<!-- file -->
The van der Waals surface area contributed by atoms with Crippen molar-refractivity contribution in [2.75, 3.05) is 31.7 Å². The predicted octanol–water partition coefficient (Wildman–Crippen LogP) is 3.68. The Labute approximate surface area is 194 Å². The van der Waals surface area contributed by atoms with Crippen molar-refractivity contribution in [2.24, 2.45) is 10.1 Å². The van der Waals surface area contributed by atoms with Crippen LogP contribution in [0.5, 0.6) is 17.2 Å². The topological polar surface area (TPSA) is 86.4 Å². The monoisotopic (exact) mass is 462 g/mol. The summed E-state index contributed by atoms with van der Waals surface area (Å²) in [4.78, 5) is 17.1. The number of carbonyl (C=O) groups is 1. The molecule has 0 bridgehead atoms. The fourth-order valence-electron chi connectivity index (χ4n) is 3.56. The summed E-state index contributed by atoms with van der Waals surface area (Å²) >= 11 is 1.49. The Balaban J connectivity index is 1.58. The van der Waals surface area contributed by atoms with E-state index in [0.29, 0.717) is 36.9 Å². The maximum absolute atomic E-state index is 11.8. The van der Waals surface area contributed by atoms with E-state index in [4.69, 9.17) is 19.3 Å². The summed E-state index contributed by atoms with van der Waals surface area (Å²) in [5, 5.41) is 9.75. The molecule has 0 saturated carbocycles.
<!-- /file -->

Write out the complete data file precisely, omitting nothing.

The van der Waals surface area contributed by atoms with Crippen molar-refractivity contribution in [2.75, 3.05) is 31.7 Å². The predicted octanol–water partition coefficient (Wildman–Crippen LogP) is 3.68. The Labute approximate surface area is 194 Å². The van der Waals surface area contributed by atoms with Crippen molar-refractivity contribution in [2.24, 2.45) is 10.1 Å². The van der Waals surface area contributed by atoms with Crippen LogP contribution in [0.5, 0.6) is 17.2 Å². The topological polar surface area (TPSA) is 86.4 Å². The monoisotopic (exact) mass is 462 g/mol. The summed E-state index contributed by atoms with van der Waals surface area (Å²) in [4.78, 5) is 17.1. The number of carbonyl (C=O) groups is 1. The molecule has 0 bridgehead atoms. The fourth-order valence-electron chi connectivity index (χ4n) is 3.56. The summed E-state index contributed by atoms with van der Waals surface area (Å²) >= 11 is 1.49. The Balaban J connectivity index is 1.58. The van der Waals surface area contributed by atoms with E-state index in [0.29, 0.717) is 36.9 Å². The maximum absolute atomic E-state index is 11.8. The van der Waals surface area contributed by atoms with E-state index in [4.69, 9.17) is 19.3 Å². The summed E-state index contributed by atoms with van der Waals surface area (Å²) in [5, 5.41) is 9.75. The molecule has 0 saturated carbocycles.